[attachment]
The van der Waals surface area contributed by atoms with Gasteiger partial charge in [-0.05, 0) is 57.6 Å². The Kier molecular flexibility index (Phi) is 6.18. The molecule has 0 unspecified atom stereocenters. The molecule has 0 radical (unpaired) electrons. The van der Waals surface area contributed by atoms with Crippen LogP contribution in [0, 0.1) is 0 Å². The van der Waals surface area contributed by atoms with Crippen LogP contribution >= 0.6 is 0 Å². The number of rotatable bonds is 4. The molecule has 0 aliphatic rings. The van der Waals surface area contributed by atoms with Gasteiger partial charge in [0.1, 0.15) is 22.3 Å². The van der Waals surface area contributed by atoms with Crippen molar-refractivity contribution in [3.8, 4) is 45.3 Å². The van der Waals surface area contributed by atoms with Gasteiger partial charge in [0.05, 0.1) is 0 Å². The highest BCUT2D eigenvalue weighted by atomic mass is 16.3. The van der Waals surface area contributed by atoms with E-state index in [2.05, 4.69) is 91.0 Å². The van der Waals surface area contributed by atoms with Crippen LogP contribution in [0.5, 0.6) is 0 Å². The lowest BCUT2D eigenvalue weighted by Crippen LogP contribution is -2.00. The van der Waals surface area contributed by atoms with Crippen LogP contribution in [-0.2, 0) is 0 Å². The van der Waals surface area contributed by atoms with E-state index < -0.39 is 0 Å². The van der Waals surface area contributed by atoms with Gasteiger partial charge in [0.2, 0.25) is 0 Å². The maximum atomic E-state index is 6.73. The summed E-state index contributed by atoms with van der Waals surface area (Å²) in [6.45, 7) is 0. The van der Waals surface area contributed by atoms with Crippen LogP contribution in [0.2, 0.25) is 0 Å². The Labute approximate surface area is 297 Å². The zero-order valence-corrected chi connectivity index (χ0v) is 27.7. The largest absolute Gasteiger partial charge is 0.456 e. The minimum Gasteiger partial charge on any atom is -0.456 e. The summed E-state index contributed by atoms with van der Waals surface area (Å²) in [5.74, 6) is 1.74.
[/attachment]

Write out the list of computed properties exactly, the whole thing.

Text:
The van der Waals surface area contributed by atoms with Gasteiger partial charge in [-0.05, 0) is 57.6 Å². The Kier molecular flexibility index (Phi) is 6.18. The molecule has 0 unspecified atom stereocenters. The molecule has 0 radical (unpaired) electrons. The van der Waals surface area contributed by atoms with Crippen LogP contribution in [0, 0.1) is 0 Å². The van der Waals surface area contributed by atoms with Crippen LogP contribution >= 0.6 is 0 Å². The number of rotatable bonds is 4. The molecule has 0 aliphatic rings. The van der Waals surface area contributed by atoms with Gasteiger partial charge in [0.1, 0.15) is 22.3 Å². The van der Waals surface area contributed by atoms with Crippen molar-refractivity contribution in [3.8, 4) is 45.3 Å². The van der Waals surface area contributed by atoms with Gasteiger partial charge in [0.05, 0.1) is 0 Å². The highest BCUT2D eigenvalue weighted by atomic mass is 16.3. The van der Waals surface area contributed by atoms with E-state index in [2.05, 4.69) is 91.0 Å². The van der Waals surface area contributed by atoms with Crippen LogP contribution in [0.5, 0.6) is 0 Å². The lowest BCUT2D eigenvalue weighted by Crippen LogP contribution is -2.00. The van der Waals surface area contributed by atoms with Crippen LogP contribution in [-0.2, 0) is 0 Å². The van der Waals surface area contributed by atoms with E-state index < -0.39 is 0 Å². The van der Waals surface area contributed by atoms with Gasteiger partial charge in [0.2, 0.25) is 0 Å². The maximum atomic E-state index is 6.73. The summed E-state index contributed by atoms with van der Waals surface area (Å²) in [6.45, 7) is 0. The van der Waals surface area contributed by atoms with Crippen LogP contribution in [0.2, 0.25) is 0 Å². The Labute approximate surface area is 297 Å². The zero-order valence-corrected chi connectivity index (χ0v) is 27.7. The largest absolute Gasteiger partial charge is 0.456 e. The minimum Gasteiger partial charge on any atom is -0.456 e. The summed E-state index contributed by atoms with van der Waals surface area (Å²) in [5.74, 6) is 1.74.